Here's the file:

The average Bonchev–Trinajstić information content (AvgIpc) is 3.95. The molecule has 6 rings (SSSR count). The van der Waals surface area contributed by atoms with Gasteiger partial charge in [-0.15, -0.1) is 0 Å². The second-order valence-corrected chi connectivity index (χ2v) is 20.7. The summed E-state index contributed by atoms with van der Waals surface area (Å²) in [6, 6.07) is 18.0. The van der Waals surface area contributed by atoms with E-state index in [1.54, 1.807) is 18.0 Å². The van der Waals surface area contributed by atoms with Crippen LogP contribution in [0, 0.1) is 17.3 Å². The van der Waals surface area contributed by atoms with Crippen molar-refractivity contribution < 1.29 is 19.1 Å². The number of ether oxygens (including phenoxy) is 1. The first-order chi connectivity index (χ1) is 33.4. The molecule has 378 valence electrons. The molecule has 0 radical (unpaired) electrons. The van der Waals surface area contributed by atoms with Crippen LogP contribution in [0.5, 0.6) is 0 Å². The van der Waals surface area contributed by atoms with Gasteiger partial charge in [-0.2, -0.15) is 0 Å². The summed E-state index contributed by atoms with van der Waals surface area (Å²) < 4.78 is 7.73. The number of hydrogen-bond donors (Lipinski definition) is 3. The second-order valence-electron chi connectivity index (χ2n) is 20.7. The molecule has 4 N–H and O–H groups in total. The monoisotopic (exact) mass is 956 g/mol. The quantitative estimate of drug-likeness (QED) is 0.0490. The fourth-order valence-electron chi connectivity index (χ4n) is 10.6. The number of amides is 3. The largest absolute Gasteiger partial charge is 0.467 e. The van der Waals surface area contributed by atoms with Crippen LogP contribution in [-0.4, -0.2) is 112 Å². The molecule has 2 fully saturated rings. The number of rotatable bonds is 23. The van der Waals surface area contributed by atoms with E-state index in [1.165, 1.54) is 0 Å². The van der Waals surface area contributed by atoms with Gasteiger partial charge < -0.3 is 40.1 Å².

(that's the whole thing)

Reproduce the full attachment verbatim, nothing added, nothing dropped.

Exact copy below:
The average Bonchev–Trinajstić information content (AvgIpc) is 3.95. The molecule has 6 rings (SSSR count). The van der Waals surface area contributed by atoms with Gasteiger partial charge in [-0.15, -0.1) is 0 Å². The second-order valence-corrected chi connectivity index (χ2v) is 20.7. The summed E-state index contributed by atoms with van der Waals surface area (Å²) in [6, 6.07) is 18.0. The van der Waals surface area contributed by atoms with E-state index in [1.54, 1.807) is 18.0 Å². The van der Waals surface area contributed by atoms with Crippen LogP contribution in [0, 0.1) is 17.3 Å². The van der Waals surface area contributed by atoms with Crippen molar-refractivity contribution < 1.29 is 19.1 Å². The number of ether oxygens (including phenoxy) is 1. The first-order chi connectivity index (χ1) is 33.4. The molecule has 378 valence electrons. The molecule has 0 radical (unpaired) electrons. The van der Waals surface area contributed by atoms with Crippen LogP contribution in [0.5, 0.6) is 0 Å². The van der Waals surface area contributed by atoms with Gasteiger partial charge in [-0.2, -0.15) is 0 Å². The summed E-state index contributed by atoms with van der Waals surface area (Å²) < 4.78 is 7.73. The number of hydrogen-bond donors (Lipinski definition) is 3. The second-order valence-electron chi connectivity index (χ2n) is 20.7. The molecule has 4 N–H and O–H groups in total. The monoisotopic (exact) mass is 956 g/mol. The quantitative estimate of drug-likeness (QED) is 0.0490. The fourth-order valence-electron chi connectivity index (χ4n) is 10.6. The number of amides is 3. The largest absolute Gasteiger partial charge is 0.467 e. The van der Waals surface area contributed by atoms with Crippen LogP contribution in [-0.4, -0.2) is 112 Å². The molecule has 2 fully saturated rings. The number of rotatable bonds is 23. The van der Waals surface area contributed by atoms with E-state index in [1.165, 1.54) is 0 Å². The van der Waals surface area contributed by atoms with Gasteiger partial charge < -0.3 is 40.1 Å².